Good evening.

Good to have all your responses.

Concerning Kempff, I still listen from my LP and I don't notice any overlong gaps.  I think it must be spotify, unless the CD transfer is different. I agree with you about his playing of the aria. I see no reason for it: the ornaments are fully written out in the autograph copy of the aria in the Anna Magdelena Bach Notebook.

 

Now back to the main theme of the thread and to your interesting responses.

First of all, Parla you are of course right about the use of G major throughout. One more added constraint and one I should have included! And it equals the D minor feat in the Art of Fugue.

Jane, your comment about harmony and/or melody in the ground bass (in the variations) is going to come up often in our discussion I guess.  Harmony theory is not my strong point alas! In many variations the bass melody is much disguised or absent altogether so you will be much needed here - we could do with our harmony expert exmember(?) Partsong too. Are you still there Partsong?

I've been thinking about your comments Camaron, about the 4 bar and 2 bar measures, and at the same time about your comment, Parla, on the pattern of progression from tonic to dominant and then via the minor back to the tonic. I'm questioning myself, and you two as well, as to whether these are patterns in any way specific to this work or are typical of Bach's approach generally. My first thoughts are that these both describe typical Bach instrumental writing, but I've not looked carefully enough to be sure.  What do you think? 

More tomorrow.  Socrates, if you are reading this, why not join in.  All comments welcome.

Chris

 

Chris A.Gnostic

Postscript

Camaron, I forgot to add that I'm pleased to hear you share my enjoyment of Kempff.  I'm expecting the Rosen version any day now. Finally I see that the Cambridge Handbook you ordered is available on  Kindle so I could get it immediately.  Has yours arrived yet - if so what do you think about it?

Chris A.Gnostic

c hris johnson wrote:

c hris johnson wrote:

 

I've been thinking about your comments Camaron, about the 4 bar and 2 bar measures, and at the same time about your comment, Parla, on the pattern of progression from tonic to dominant and then via the minor back to the tonic. I'm questioning myself, and you two as well, as to whether these are patterns in any way specific to this work or are typical of Bach's approach generally. My first thoughts are that these both describe typical Bach instrumental writing, but I've not looked carefully enough to be sure.  What do you think?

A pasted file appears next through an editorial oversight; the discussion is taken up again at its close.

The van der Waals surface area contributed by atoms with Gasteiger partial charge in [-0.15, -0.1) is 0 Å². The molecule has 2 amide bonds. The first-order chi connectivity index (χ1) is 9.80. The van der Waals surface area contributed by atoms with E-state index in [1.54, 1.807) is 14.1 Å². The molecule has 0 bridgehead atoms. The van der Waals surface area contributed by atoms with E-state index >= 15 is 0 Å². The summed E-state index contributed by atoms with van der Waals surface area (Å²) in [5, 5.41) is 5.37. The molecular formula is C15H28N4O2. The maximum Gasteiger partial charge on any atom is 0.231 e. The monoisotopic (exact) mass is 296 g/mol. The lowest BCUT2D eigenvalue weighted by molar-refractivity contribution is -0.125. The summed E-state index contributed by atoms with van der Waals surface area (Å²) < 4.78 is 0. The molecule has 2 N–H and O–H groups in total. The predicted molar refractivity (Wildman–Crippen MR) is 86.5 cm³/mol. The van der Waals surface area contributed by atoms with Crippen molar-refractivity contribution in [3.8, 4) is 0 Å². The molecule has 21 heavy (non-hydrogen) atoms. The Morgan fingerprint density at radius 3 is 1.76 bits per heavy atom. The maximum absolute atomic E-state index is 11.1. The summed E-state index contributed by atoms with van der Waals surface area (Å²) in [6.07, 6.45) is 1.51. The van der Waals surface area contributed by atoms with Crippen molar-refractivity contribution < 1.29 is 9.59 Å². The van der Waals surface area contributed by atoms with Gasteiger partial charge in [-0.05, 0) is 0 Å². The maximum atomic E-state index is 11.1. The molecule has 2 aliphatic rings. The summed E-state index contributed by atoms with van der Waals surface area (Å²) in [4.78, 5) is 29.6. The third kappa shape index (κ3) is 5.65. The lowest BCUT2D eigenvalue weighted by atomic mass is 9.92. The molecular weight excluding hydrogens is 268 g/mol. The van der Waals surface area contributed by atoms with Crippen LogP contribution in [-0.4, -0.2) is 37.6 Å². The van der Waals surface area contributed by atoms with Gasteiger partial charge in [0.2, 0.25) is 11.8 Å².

In my view it is both Bach’s style and the origin of the Goldberg in the genre of variation on a basso ostinato. Much of Bach’s music has this patchy, or collagey quality, as if proceeding by blocks. I think we saw plenty of that when we went through the WTC I. But the squareness of it all comes from the 8 bars basso ostinato typical of the chaconne. Ostinato variations tend to have a very regular, squarely structure. The first 8 measures of the 32 had a tradition of having been used as ostinato in other sets of variations. Even within this 8, the first 4 also had an extensive history in compositions, before Bach. So Bach starts off with a block which is already highly modular (and popular!) and then doubles it, and doubles it again. When it reaches 32 bars, it is too long to keep the ostinato character, and this is lost (or concealed…) but the blockiness persists

c hris johnson wrote:

c hris johnson wrote:

Camaron, I forgot to add that I'm pleased to hear you share my enjoyment of Kempff.  I'm expecting the Rosen version any day now. Finally I see that the Cambridge Handbook you ordered is available on  Kindle so I could get it immediately.  Has yours arrived yet - if so what do you think about it?

Too short: about 80 pages, and it could go into greater detail about just anything that touches. But still plenty of interesting information. I think the author struggles a little bit to condense all the knowledge he obviously has into that small space. The paperback was pricey, but if the kindle version is cheaper it will be worth the money, in my view.